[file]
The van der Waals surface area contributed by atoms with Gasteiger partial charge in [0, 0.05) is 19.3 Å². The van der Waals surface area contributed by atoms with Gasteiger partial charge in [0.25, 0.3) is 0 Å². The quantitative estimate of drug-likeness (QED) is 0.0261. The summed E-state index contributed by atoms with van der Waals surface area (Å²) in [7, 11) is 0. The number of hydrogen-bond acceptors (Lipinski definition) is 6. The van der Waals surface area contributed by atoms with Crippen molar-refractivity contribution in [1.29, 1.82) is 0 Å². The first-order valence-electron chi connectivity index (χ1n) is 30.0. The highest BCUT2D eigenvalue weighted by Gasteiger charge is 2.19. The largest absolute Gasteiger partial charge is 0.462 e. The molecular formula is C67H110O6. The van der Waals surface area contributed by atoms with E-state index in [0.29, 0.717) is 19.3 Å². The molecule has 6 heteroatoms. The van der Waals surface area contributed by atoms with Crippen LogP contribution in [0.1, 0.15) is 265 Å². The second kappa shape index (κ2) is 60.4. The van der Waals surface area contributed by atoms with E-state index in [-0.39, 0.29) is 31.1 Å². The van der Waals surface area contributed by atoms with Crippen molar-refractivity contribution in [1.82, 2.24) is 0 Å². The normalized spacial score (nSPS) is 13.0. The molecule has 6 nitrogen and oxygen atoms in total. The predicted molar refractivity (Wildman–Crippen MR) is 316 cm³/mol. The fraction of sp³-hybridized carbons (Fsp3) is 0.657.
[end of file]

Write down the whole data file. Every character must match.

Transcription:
The van der Waals surface area contributed by atoms with Gasteiger partial charge in [0, 0.05) is 19.3 Å². The van der Waals surface area contributed by atoms with Gasteiger partial charge in [0.25, 0.3) is 0 Å². The quantitative estimate of drug-likeness (QED) is 0.0261. The summed E-state index contributed by atoms with van der Waals surface area (Å²) in [7, 11) is 0. The number of hydrogen-bond acceptors (Lipinski definition) is 6. The van der Waals surface area contributed by atoms with Crippen molar-refractivity contribution in [1.29, 1.82) is 0 Å². The first-order valence-electron chi connectivity index (χ1n) is 30.0. The highest BCUT2D eigenvalue weighted by Gasteiger charge is 2.19. The largest absolute Gasteiger partial charge is 0.462 e. The molecular formula is C67H110O6. The van der Waals surface area contributed by atoms with E-state index in [0.29, 0.717) is 19.3 Å². The molecule has 6 heteroatoms. The van der Waals surface area contributed by atoms with Crippen LogP contribution in [0.1, 0.15) is 265 Å². The second kappa shape index (κ2) is 60.4. The van der Waals surface area contributed by atoms with E-state index in [-0.39, 0.29) is 31.1 Å². The van der Waals surface area contributed by atoms with Crippen molar-refractivity contribution in [1.82, 2.24) is 0 Å². The normalized spacial score (nSPS) is 13.0. The molecule has 6 nitrogen and oxygen atoms in total. The predicted molar refractivity (Wildman–Crippen MR) is 316 cm³/mol. The fraction of sp³-hybridized carbons (Fsp3) is 0.657.